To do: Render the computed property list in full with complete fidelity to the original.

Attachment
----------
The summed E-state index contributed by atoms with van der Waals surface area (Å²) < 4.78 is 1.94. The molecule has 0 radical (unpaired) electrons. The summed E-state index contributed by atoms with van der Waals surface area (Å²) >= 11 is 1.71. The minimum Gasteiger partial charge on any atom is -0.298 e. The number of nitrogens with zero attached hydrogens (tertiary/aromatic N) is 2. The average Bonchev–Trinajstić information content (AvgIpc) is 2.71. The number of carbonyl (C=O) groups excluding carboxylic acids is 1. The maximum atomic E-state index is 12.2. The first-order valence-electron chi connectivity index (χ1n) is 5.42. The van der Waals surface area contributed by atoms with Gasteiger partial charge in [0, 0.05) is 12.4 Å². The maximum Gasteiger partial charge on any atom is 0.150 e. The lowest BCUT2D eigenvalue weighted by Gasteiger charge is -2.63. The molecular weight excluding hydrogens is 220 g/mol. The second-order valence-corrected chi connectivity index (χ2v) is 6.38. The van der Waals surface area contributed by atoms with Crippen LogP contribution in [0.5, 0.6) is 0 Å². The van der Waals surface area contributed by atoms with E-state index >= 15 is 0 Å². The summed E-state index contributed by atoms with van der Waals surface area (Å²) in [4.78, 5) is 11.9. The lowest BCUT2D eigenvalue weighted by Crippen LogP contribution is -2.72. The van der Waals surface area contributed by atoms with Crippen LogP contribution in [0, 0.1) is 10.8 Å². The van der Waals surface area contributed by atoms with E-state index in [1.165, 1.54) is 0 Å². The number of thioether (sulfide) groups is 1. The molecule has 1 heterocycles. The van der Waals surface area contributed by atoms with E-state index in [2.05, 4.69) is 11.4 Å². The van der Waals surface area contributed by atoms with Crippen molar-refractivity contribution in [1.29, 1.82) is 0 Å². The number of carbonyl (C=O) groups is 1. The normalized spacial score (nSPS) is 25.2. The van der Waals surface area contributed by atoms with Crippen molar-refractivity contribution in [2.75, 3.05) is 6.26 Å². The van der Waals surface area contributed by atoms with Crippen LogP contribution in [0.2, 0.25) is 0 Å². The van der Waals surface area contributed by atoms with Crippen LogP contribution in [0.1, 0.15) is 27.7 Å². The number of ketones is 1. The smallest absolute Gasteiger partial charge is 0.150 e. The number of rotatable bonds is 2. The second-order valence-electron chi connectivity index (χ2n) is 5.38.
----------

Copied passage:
The summed E-state index contributed by atoms with van der Waals surface area (Å²) < 4.78 is 1.94. The molecule has 0 radical (unpaired) electrons. The summed E-state index contributed by atoms with van der Waals surface area (Å²) >= 11 is 1.71. The minimum Gasteiger partial charge on any atom is -0.298 e. The number of nitrogens with zero attached hydrogens (tertiary/aromatic N) is 2. The average Bonchev–Trinajstić information content (AvgIpc) is 2.71. The number of carbonyl (C=O) groups excluding carboxylic acids is 1. The maximum atomic E-state index is 12.2. The first-order valence-electron chi connectivity index (χ1n) is 5.42. The van der Waals surface area contributed by atoms with Gasteiger partial charge in [0, 0.05) is 12.4 Å². The maximum Gasteiger partial charge on any atom is 0.150 e. The lowest BCUT2D eigenvalue weighted by Gasteiger charge is -2.63. The molecular weight excluding hydrogens is 220 g/mol. The second-order valence-corrected chi connectivity index (χ2v) is 6.38. The van der Waals surface area contributed by atoms with Crippen LogP contribution in [0.5, 0.6) is 0 Å². The van der Waals surface area contributed by atoms with E-state index >= 15 is 0 Å². The summed E-state index contributed by atoms with van der Waals surface area (Å²) in [4.78, 5) is 11.9. The lowest BCUT2D eigenvalue weighted by Crippen LogP contribution is -2.72. The van der Waals surface area contributed by atoms with Crippen LogP contribution in [0, 0.1) is 10.8 Å². The van der Waals surface area contributed by atoms with E-state index in [1.165, 1.54) is 0 Å². The number of thioether (sulfide) groups is 1. The molecule has 1 heterocycles. The van der Waals surface area contributed by atoms with E-state index in [2.05, 4.69) is 11.4 Å². The van der Waals surface area contributed by atoms with Crippen molar-refractivity contribution in [1.29, 1.82) is 0 Å². The number of carbonyl (C=O) groups is 1. The normalized spacial score (nSPS) is 25.2. The van der Waals surface area contributed by atoms with Crippen molar-refractivity contribution in [2.75, 3.05) is 6.26 Å². The van der Waals surface area contributed by atoms with Crippen LogP contribution in [0.2, 0.25) is 0 Å². The van der Waals surface area contributed by atoms with Crippen LogP contribution in [0.1, 0.15) is 27.7 Å². The number of ketones is 1. The smallest absolute Gasteiger partial charge is 0.150 e. The number of rotatable bonds is 2. The second-order valence-electron chi connectivity index (χ2n) is 5.38.